Obama talks economy, jobs and politics in Cannon Falls

President Obama speaks to crowds on Monday in Cannon Falls, Minn.  The event kicked off a three-day bus tour of the Midwest.

President Obama speaks to crowds on Monday in Cannon Falls, Minn. The event kicked off a three-day bus tour of the Midwest.

Megan Nicolai

In an idyllic park in Cannon Falls, Minn., President Barack Obama kicked off his three-day tour of the Midwest Monday.

More than 500 people gathered next to the Cannon River in the small town about an hour south of the Twin Cities to hear the president speak about the economy and politics on Capitol Hill. The tour, made up of town-hall style gatherings that allow residents to ask the president questions, will also travel to Iowa and Illinois.

It was the presidentâÄôs second visit to Minnesota in less than a year. Obama held a rally on the University of Minnesota campus Oct. 23, 2010.

âÄúIâÄôm not here just to enjoy the nice weather,âÄù Obama said. âÄúIâÄôm here to enlist you in a fight.âÄù

Obama spoke for more than 20 minutes then answered the questions from nine randomly-selected people for 40 minutes.

He touched on everything from the woes on Wall Street to the recent debt ceiling debate, but focused for a while on issues plaguing rural and farming communities across the nation.

 âÄúOne of our great strengths as a country is agriculture,âÄù Obama said.

The federal government has given nearly $5 billion in assistance to small- and medium-sized farms, the president said.

Though he did not name any congressmen specifically, he took Republicans to task for what he considers a failure of leadership during the debt ceiling debate that wrapped up Aug. 2.

Obama mentioned several of the programs that were protected under the deal, including healthcare, and programs such as Pell grants âÄî all of which were potential candidates for the chopping block.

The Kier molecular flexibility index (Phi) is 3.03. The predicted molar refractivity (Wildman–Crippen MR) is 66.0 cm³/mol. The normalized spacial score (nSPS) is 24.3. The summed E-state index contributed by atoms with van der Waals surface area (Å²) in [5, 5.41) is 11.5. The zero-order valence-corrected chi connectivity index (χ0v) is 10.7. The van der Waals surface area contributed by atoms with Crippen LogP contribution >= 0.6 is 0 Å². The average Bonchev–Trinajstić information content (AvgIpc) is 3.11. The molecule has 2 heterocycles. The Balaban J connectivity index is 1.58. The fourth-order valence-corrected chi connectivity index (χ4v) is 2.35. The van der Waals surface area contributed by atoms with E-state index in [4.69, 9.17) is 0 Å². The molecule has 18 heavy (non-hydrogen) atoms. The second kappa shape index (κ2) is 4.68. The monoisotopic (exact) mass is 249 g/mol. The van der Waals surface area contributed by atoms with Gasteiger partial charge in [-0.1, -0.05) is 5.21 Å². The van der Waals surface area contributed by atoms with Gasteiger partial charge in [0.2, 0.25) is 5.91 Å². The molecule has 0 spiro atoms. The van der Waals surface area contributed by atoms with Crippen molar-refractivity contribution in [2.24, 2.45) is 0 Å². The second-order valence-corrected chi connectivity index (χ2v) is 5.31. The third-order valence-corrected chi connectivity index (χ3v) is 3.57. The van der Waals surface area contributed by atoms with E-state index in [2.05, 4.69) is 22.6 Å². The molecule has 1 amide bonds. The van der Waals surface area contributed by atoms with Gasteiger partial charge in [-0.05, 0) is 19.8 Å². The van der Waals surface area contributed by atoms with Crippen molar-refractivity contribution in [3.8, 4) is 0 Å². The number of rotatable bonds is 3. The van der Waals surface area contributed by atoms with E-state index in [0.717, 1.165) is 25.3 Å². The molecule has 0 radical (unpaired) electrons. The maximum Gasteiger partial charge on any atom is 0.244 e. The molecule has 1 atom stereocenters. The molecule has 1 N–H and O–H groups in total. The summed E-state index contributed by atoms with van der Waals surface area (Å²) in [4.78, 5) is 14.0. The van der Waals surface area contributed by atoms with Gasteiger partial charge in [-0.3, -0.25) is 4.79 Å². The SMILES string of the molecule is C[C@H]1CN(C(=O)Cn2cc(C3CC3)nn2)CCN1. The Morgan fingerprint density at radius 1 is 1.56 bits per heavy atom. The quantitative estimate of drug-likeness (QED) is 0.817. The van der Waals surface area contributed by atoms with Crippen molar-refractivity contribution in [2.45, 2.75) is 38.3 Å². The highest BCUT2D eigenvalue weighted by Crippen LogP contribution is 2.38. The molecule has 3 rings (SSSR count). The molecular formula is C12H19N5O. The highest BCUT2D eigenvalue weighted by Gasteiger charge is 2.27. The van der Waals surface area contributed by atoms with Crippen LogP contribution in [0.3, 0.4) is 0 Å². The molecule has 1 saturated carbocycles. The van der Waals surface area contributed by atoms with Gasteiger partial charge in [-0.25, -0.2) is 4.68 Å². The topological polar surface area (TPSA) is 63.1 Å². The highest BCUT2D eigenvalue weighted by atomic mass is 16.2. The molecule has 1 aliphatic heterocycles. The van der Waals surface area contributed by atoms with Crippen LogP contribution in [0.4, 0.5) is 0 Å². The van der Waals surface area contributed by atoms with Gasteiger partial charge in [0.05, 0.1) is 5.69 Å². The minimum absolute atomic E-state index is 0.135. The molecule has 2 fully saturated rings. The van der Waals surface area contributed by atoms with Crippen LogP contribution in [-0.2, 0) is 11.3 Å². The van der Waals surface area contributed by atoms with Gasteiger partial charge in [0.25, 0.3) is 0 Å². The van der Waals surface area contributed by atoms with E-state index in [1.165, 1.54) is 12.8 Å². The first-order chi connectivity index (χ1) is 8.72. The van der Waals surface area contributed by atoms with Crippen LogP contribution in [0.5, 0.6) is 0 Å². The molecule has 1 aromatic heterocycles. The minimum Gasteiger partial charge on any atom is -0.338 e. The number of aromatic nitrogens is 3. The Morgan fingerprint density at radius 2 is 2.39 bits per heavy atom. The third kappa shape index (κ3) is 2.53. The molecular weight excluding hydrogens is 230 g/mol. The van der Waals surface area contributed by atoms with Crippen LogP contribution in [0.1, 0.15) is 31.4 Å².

Obama also brought up ideas to bolster the economy like renewing payroll tax cuts, which would give the average family $1,000. That extra cash would provide consumers the spending money they need, he said.

Congress could also alter trade agreements to increase U.S. exports, he said.

âÄúThereâÄôs no shortage of ideas to put Congress to work right now,âÄù Obama said.

Obama asserted that the debt debate was not based in finances, but was a âÄúpolitical crisis.âÄù

âÄúThereâÄôs nothing wrong with America that canâÄôt be fixed,âÄù Obama said. âÄúWhatâÄôs broken is our politics.âÄù

A bustling town

More than 1,300 people lined up to receive a ticket to the event Sunday, some as early as 1 a.m. Katie Hoffman, a Cannon Falls resident, said the buzz around the town of 4,200 was very exciting.

It was the first presidential visit to the town since Calvin Coolidge dedicated a Civil War memorial of a local war hero in 1928.

As attendees filtered into the venue at Lower HannahâÄôs Bend Park, many expressed a desire to hear clear solutions to issues that had fostered strong debate in Congress and across the nation.

âÄúIâÄôd like him to talk about job creation,âÄù said Rochester resident Julie Streyle, alongside her children, Michael and Morgan.

U.S. Sen. Al Franken said that the presidentâÄôs tour was necessary to underscore the idea that rural and farming areas are an important part of the economy.

âÄúI think this meant a lot to the people here,âÄù Franken said. âÄúThey need to hear him. ItâÄôs good they got to hear his message.âÄù

State Sen. John Howe, R-Red Wing, echoed FrankenâÄôs thoughts.

âÄúWhat we need is to restore public confidence,âÄù Howe said. âÄúThis goes a long way toward making people believe in themselves and believe in America.âÄù

The last person to ask a question âÄî a young girl from the crowd âÄî asked Obama, âÄúWhy Cannon Falls?âÄù

âÄúI had heard that Cannon Falls had some of the smartest, best-looking kids around,âÄù he answered. âÄúAnd you have confirmed the rumor about the outstanding children of Cannon Falls.âÄù